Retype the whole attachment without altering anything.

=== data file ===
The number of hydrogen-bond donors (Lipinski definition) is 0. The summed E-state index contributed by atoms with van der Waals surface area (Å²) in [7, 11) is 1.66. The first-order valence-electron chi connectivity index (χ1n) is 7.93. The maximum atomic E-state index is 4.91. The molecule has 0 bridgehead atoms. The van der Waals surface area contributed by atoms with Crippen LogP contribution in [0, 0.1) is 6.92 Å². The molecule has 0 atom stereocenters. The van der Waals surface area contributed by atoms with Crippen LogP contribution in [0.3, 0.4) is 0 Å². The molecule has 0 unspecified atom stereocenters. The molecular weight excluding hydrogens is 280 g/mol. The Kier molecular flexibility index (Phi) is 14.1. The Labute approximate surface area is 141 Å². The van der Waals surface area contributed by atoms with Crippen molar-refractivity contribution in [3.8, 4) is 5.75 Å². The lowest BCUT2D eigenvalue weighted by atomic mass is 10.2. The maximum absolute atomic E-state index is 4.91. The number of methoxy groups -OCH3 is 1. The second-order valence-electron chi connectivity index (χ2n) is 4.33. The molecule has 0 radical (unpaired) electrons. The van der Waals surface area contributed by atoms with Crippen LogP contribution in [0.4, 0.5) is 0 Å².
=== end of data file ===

The number of hydrogen-bond donors (Lipinski definition) is 0. The summed E-state index contributed by atoms with van der Waals surface area (Å²) in [7, 11) is 1.66. The first-order valence-electron chi connectivity index (χ1n) is 7.93. The maximum atomic E-state index is 4.91. The molecule has 0 bridgehead atoms. The van der Waals surface area contributed by atoms with Crippen LogP contribution in [0, 0.1) is 6.92 Å². The molecule has 0 atom stereocenters. The van der Waals surface area contributed by atoms with Crippen LogP contribution in [0.3, 0.4) is 0 Å². The molecule has 0 unspecified atom stereocenters. The molecular weight excluding hydrogens is 280 g/mol. The Kier molecular flexibility index (Phi) is 14.1. The Labute approximate surface area is 141 Å². The van der Waals surface area contributed by atoms with Crippen molar-refractivity contribution in [3.8, 4) is 5.75 Å². The lowest BCUT2D eigenvalue weighted by atomic mass is 10.2. The maximum absolute atomic E-state index is 4.91. The number of methoxy groups -OCH3 is 1. The second-order valence-electron chi connectivity index (χ2n) is 4.33. The molecule has 0 radical (unpaired) electrons. The van der Waals surface area contributed by atoms with Crippen LogP contribution in [0.4, 0.5) is 0 Å².